Without offering any solution on how the transmission of HIV in prisons can be arrested, Evangelical Association of Malawi (EAM) simply opposes the proposal to distribute condoms in prisons.

The association’s argument is that condom distribution amongst inmates would encourage homosexuality.

“It is unacceptable to be promoting distribution of condoms in prisons as it means you are also promoting homosexuality,” observed Kawalala.

But critics of the proposal are being challenged to accept reality instead of being entrenched in their homophobic culture.

Lawmaker and prominent human rights activist Dr Jessie Kabwila has a message for those who perpetrate discrimination against sexual minorities.

“Malawi cannot afford to bury its head in the sand. Sexual minorities are a reality in every community, HIV/AIDS interventions need to engage them….Ownership of MSM and sex workers as human beings who are Malawians will allow the state to spearhead HIV/AIDS interventions that will truly reach them; as the sexual minorities will not have operate under the table.”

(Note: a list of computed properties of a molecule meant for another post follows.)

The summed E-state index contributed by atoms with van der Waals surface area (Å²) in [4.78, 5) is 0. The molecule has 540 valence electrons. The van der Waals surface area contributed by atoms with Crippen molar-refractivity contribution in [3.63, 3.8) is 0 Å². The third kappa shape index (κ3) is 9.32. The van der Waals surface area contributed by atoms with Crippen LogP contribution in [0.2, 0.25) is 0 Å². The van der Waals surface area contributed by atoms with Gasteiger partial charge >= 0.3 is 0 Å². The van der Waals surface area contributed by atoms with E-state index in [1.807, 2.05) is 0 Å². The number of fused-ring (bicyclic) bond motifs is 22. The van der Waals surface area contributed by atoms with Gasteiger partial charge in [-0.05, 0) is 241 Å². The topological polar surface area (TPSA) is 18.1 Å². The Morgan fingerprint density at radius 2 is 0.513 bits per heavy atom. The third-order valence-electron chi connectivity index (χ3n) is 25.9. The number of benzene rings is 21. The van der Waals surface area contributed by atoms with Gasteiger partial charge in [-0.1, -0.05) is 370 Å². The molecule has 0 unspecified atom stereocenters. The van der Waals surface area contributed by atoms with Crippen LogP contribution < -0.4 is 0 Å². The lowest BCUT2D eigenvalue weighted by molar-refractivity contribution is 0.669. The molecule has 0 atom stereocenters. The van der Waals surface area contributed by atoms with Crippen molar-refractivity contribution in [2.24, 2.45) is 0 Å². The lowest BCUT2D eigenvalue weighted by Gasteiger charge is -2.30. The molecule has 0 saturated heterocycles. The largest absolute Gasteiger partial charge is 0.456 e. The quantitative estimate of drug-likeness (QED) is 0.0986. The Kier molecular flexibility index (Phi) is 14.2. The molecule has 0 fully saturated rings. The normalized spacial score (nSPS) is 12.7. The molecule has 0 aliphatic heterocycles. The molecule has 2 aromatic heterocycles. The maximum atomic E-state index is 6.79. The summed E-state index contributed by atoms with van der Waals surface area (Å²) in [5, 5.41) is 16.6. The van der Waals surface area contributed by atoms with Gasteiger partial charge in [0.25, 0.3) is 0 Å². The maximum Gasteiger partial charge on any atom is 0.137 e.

She made the observation in a paper she wrote after she had reviewed legal and policy reform issues impeding the effective implementation of HIV and other health related intervention for sexual minorities in Malawi.

“Instead of having national policies and laws propelling oppression and violence against MSM and sex workers, they would now protect them. If MSM is decriminalised, interventions will be in line with the country’s policies,” she said in one of her research reports.

True to Kabwila’s observation, the 2015-20 Malawi National HIV Policy notes that in Malawi “strategies to address the HIV epidemic are hampered by an environment where human rights are not respected.”

Commenting on the dilemma, Centre for Solutions Journalism executive director Brian Ligomeka said policy makers need to respect the Constitution on the need to offer health care to all Malawians.